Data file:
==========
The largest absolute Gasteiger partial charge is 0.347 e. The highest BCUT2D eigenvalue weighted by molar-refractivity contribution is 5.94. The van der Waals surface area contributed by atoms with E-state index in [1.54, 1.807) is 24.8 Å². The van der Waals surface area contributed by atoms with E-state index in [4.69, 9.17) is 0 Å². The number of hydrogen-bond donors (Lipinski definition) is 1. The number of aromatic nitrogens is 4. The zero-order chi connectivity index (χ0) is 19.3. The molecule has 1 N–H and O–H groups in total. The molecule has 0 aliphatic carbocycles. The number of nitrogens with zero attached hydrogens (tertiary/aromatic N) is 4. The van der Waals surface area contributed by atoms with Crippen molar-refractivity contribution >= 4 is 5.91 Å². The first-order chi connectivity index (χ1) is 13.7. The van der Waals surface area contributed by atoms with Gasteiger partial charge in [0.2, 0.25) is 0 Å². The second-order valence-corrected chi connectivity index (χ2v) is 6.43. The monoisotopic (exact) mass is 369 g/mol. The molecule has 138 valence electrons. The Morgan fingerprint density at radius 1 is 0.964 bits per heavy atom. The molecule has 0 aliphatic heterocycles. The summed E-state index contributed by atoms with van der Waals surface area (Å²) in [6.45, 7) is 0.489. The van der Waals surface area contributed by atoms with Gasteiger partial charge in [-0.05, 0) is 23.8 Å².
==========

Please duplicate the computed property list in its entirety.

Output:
The largest absolute Gasteiger partial charge is 0.347 e. The highest BCUT2D eigenvalue weighted by molar-refractivity contribution is 5.94. The van der Waals surface area contributed by atoms with E-state index in [1.54, 1.807) is 24.8 Å². The van der Waals surface area contributed by atoms with E-state index in [4.69, 9.17) is 0 Å². The number of hydrogen-bond donors (Lipinski definition) is 1. The number of aromatic nitrogens is 4. The zero-order chi connectivity index (χ0) is 19.3. The molecule has 1 N–H and O–H groups in total. The molecule has 0 aliphatic carbocycles. The number of nitrogens with zero attached hydrogens (tertiary/aromatic N) is 4. The van der Waals surface area contributed by atoms with Crippen molar-refractivity contribution >= 4 is 5.91 Å². The first-order chi connectivity index (χ1) is 13.7. The van der Waals surface area contributed by atoms with Gasteiger partial charge in [0.2, 0.25) is 0 Å². The second-order valence-corrected chi connectivity index (χ2v) is 6.43. The monoisotopic (exact) mass is 369 g/mol. The molecule has 138 valence electrons. The Morgan fingerprint density at radius 1 is 0.964 bits per heavy atom. The molecule has 0 aliphatic heterocycles. The summed E-state index contributed by atoms with van der Waals surface area (Å²) in [6.45, 7) is 0.489. The van der Waals surface area contributed by atoms with Gasteiger partial charge in [-0.05, 0) is 23.8 Å².